The motto goes, "If you see something, say something," and that's good, as long as the person seeing something knows what in the world they think they see.
Otherwise, things get all screwed up in a big hurry, like this:
Last week, a man - 40 years of age, medium dark complexion, curly dark hair and a foreign accent - was trying to fly from Philadelphia to Syracuse.
He got on a plane - American Airlines flight 3950 - in Philly and made no commotion, didn't run and up and down the aisle demanding more booze or threatening to behead anyone. He took out a pad and began working on some calculations which he planned to complete during the 41-minute flight.
But the airplane did not take off, because some busybody plopped her asterisk right next to the man in question, whose name is Guido Menzio, and who is the winner of the Carlo Alberto medal, which is given to the best Italian economist under 40.
He's a bit of a genius, you see, and well-known in academic circles. The figures he was noodling over on his pad were part of a differential equation on pricesetting that he was working on to be presented at a conference where he was a leading panelist.
But Mary Buttinsworth, in the next seat, must watch too much of that crazy "news" network where all day long they sit and speak of unspeakable terror that awaits us all at the hands of the curly-haired, or those who are a little more intelligent than Mildred Meddlebury.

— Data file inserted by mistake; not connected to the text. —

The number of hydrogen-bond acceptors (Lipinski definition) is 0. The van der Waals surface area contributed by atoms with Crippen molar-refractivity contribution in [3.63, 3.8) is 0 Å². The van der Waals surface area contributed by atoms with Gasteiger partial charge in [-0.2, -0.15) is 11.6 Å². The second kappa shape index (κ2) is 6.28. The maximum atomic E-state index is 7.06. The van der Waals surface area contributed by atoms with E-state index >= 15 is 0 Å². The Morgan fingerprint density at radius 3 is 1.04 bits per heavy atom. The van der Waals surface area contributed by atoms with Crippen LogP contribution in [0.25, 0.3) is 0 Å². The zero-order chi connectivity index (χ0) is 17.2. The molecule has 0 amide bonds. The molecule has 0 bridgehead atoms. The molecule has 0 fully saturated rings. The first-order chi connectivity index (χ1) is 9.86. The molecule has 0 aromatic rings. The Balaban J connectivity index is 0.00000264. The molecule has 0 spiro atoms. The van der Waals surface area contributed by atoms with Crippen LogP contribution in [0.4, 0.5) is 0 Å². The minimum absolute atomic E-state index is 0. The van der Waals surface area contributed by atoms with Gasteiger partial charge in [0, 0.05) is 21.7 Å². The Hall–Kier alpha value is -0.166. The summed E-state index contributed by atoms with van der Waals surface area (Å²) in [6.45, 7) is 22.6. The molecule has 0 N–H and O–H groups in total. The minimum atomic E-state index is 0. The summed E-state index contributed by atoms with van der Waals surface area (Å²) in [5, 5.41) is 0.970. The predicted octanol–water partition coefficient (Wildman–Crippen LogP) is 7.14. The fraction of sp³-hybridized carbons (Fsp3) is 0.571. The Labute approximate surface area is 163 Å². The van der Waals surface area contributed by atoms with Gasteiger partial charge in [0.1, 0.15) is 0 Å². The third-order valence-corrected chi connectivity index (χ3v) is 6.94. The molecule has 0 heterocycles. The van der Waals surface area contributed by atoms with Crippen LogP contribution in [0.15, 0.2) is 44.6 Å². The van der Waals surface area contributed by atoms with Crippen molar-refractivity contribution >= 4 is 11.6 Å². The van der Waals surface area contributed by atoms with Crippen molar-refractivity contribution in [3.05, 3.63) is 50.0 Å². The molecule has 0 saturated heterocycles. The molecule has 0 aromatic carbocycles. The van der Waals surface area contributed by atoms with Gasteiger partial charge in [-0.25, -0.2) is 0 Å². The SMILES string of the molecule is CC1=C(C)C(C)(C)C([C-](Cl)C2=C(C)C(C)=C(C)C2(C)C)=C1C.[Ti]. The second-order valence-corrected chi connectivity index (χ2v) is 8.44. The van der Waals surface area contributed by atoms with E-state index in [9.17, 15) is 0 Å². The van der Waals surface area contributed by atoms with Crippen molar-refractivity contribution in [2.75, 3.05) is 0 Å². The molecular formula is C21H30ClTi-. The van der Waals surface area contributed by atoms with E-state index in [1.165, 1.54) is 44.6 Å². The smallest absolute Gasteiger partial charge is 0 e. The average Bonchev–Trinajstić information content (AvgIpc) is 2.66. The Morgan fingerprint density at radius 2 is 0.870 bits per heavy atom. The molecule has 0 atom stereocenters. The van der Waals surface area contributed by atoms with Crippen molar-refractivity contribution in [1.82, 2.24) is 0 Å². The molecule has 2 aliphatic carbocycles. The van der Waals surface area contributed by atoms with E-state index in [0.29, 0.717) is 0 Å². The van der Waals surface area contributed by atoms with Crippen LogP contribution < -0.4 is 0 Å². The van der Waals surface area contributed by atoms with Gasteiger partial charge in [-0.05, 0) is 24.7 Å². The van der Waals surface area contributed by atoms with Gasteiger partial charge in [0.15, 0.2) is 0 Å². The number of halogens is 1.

Which would not take much.
But, having seen enough CSI: Des Moines episodes to know how to interrogate a suspected terrorist while munching on macadamia nuts, Susie Suspectsalot grilled Menzio, asking if Syracuse was his home, before he decided that he had other, better things to do than to compose a thumbnail autobiography for her.
She faked like she was reading her book - I'm guessing Danielle Steel - and then wrote a note and handed it to the flight attendant passing out more nuts. The note said she was sick and needed to get off the flight.
But that was but a clever ruse to be able to get away from the madman sitting next to her, working out a calculus equation that, if left unchecked, would have allowed him to do unthinkable damage to the piece of paper he was scribbling on. After all, Menzio is just the sort of person we all need to fret about on airplanes, given his association with noted terrorist groups like his tenured
associate professorship at the University of Pennsylvania and his work at Princeton and Stanford.
He's an economist, and he was working out a formula for menu costs and price dispersion, whatever that is.
Sally Spyhunter wailed to the flight staff, and that led to Professor Menzio being taken off the plane and subjected to interrogation from people who have to act on the addlepated accusations of people such as she. All the passengers had to wait for two hours while he patiently explained the x's and y's and wherefores.
Contacted later by a reporter, Menzio said he was “treated respectfully throughout,” though he remains baffled and frustrated by a “broken system that does not collect information efficiently.” He remains perplexed that the woman sitting next to him is so stupid as to confuse math with terrorism, and is wary of “a security protocol that is too rigid–in the sense that once the whistle is blown everything stops without checks–and relies on the input of people who may be completely clueless. ”
And remember...her vote counts just as much as yours, and mine, and his.